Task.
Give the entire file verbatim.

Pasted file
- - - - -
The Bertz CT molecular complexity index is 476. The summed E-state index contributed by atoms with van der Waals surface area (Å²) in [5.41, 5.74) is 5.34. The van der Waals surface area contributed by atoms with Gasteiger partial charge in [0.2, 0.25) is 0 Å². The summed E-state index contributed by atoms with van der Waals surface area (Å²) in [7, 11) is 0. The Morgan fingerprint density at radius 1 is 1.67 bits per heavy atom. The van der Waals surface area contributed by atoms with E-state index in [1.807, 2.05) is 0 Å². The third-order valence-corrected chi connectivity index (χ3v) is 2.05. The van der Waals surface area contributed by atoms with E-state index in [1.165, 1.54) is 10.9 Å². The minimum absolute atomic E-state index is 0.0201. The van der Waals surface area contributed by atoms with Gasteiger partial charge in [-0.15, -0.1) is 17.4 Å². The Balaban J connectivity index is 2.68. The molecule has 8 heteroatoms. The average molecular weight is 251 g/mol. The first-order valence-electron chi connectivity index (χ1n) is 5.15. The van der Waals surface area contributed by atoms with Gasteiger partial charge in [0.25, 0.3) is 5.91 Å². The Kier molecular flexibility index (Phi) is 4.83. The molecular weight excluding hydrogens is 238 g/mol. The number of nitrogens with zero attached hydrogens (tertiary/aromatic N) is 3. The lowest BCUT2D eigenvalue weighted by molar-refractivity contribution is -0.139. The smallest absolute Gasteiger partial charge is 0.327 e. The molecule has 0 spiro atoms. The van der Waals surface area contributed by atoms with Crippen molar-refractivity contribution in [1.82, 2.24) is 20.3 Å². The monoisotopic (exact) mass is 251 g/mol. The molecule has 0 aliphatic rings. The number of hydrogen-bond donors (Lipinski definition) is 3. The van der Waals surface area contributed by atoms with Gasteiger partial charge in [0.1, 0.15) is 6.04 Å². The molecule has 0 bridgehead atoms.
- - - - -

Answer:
The Bertz CT molecular complexity index is 476. The summed E-state index contributed by atoms with van der Waals surface area (Å²) in [5.41, 5.74) is 5.34. The van der Waals surface area contributed by atoms with Gasteiger partial charge in [0.2, 0.25) is 0 Å². The summed E-state index contributed by atoms with van der Waals surface area (Å²) in [7, 11) is 0. The Morgan fingerprint density at radius 1 is 1.67 bits per heavy atom. The van der Waals surface area contributed by atoms with E-state index in [1.807, 2.05) is 0 Å². The third-order valence-corrected chi connectivity index (χ3v) is 2.05. The van der Waals surface area contributed by atoms with E-state index in [1.165, 1.54) is 10.9 Å². The minimum absolute atomic E-state index is 0.0201. The van der Waals surface area contributed by atoms with Gasteiger partial charge in [-0.15, -0.1) is 17.4 Å². The Balaban J connectivity index is 2.68. The molecule has 8 heteroatoms. The average molecular weight is 251 g/mol. The first-order valence-electron chi connectivity index (χ1n) is 5.15. The van der Waals surface area contributed by atoms with Gasteiger partial charge in [0.25, 0.3) is 5.91 Å². The Kier molecular flexibility index (Phi) is 4.83. The molecular weight excluding hydrogens is 238 g/mol. The number of nitrogens with zero attached hydrogens (tertiary/aromatic N) is 3. The lowest BCUT2D eigenvalue weighted by molar-refractivity contribution is -0.139. The smallest absolute Gasteiger partial charge is 0.327 e. The molecule has 0 spiro atoms. The van der Waals surface area contributed by atoms with Crippen molar-refractivity contribution in [1.82, 2.24) is 20.3 Å². The monoisotopic (exact) mass is 251 g/mol. The molecule has 0 aliphatic rings. The number of hydrogen-bond donors (Lipinski definition) is 3. The van der Waals surface area contributed by atoms with Gasteiger partial charge in [0.1, 0.15) is 6.04 Å². The molecule has 0 bridgehead atoms.